Resting Metabolic Rate (RMR) Calculator
Resting metabolic rate (RMR) and basal metabolic rate (BMR) are often used interchangeably, and with good reason. In popular imagination, they each refer to the amount of energy used (calories burned) by the human body at rest, before activity levels are taken into account.
However, there is a difference between them, and each has their own uses.
Essentially, BMR is a quite precise calculation, using one of two equations to work out exactly how many calories somebody should be burning at rest based on their biometric details.
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On the other hand, RMR is the energy required by an animal to stay alive without activity, and it is only precise enough for practical purposes. It is only one of the main contributing components of energy expenditure- albeit a significant one, at 70%.
As RMR is a minimum threshold, actual metabolic rate and demands will generally be quite a bit higher.
What goes into a resting metabolic rate?
For the majority of people (barring medical or physical abnormalities, such as hypothyroidism) RMR can be calculated from a few variables. These are:
- Lean (fat-free) body mass
For most of us, therefore, a resting metabolic rate calculator will be perfect for determining our own individual RMRs.
What can affect resting metabolic rate?
There will also be a few different things that can affect metabolic rate, showing that RMR is by no means fixed for anyone. These include:
- Your age: RMR decreases over time, as you age. This is a key reason behind common later life weight gain.
- Muscle mass: the higher your lean body mass, the higher your RMR, as muscle increases your metabolic rate.
- Genetics: there will be a significant genetic factor at work, meaning that RMR will only be best guess. Somebody more genetically predisposed towards burning energy will have a higher RMR than somebody who is not, regardless of biometric data.
- Climate and environment: cold weather can increase RMR, mostly through lifestyle factors. It is generally more energy demanding to move around in colder climates.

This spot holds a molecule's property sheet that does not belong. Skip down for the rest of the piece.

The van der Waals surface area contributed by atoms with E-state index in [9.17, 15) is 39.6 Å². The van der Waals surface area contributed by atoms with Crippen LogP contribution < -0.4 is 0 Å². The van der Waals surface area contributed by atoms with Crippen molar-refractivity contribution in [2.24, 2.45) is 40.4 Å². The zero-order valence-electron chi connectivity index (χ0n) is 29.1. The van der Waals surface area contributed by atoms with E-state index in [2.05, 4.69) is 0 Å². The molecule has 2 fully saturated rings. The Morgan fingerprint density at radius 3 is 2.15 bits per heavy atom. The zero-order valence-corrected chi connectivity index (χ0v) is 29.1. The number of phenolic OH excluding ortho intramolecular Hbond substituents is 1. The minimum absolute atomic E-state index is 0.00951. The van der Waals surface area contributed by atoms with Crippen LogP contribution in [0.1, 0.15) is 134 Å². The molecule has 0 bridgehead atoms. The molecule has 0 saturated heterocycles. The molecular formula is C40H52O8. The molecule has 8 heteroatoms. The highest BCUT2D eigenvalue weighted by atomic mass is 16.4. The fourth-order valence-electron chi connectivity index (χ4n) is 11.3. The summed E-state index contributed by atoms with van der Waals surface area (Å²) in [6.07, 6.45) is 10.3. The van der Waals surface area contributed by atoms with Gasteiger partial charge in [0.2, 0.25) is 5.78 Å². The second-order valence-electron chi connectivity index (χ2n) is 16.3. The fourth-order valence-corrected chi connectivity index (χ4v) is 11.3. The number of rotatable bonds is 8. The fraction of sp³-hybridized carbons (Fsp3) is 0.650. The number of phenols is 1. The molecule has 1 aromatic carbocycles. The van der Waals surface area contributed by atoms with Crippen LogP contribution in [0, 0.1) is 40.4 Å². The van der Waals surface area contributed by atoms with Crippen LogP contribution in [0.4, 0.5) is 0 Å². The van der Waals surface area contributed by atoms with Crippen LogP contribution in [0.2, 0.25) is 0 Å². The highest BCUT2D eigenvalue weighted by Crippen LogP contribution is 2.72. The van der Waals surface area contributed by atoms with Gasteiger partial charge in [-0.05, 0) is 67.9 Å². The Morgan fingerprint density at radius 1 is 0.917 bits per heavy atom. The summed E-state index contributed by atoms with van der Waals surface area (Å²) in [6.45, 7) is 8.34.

- Nutrient intake schedule: Generally, smaller, more regular meals will lead to a slight increase in RMR.
- Pregnancy: pregnancy will raise your RMR- you are eating for two, after all.
RMR will generally fall if you lose muscle. Losing fat alone, whilst maintaining or even increasing lean body mass, will not result in a lowered RMR. The best way to lose fat whilst retaining lean body mass (muscle) is to follow a moderate caloric deficit whilst engaging in resistance training and keeping protein intake high.
Crash diets, in which people lose several pounds or kilograms of bodyweight per week, are counterintuitive because of their effect on RMR. They will typically lower lean body mass (muscle mass) as well as body fat, meaning that resting metabolic rates fall. The body’s ability to process energy is therefore compromised and its ability to keep weight off- and stay healthy and structurally sound- is deeply impaired.
Digestive health, contrary to some popular opinion, has little to no bearing on RMR. RMR will not grow less efficient due to changing food intake, increasing fibre intake, or performing any of the other common hacks involved in improving digestion (though they are still worth doing for the sake of overall health). No more energy will be burned by an improved digestive system.
Finally, though genetics do form an important variable in determining RMR, their actual impact is low. Yes, it is true that genetics will alter somebody’s RMR, but research suggests the rate of variance is very low.
Knowing your RMR can mean the difference between success and failure with any dietary, health or fitness goal in mind. Knowing your body’s needs, requirements, and limitations with regards energy metabolism, will help you to keep yourself healthy and well-nourished, without allowing body fat reserves to grow too high. In short, you will be able to structure an appropriate, healthy, balanced diet when you know what your body requires, which will lead to significantly greater long-term health and wellbeing for most people.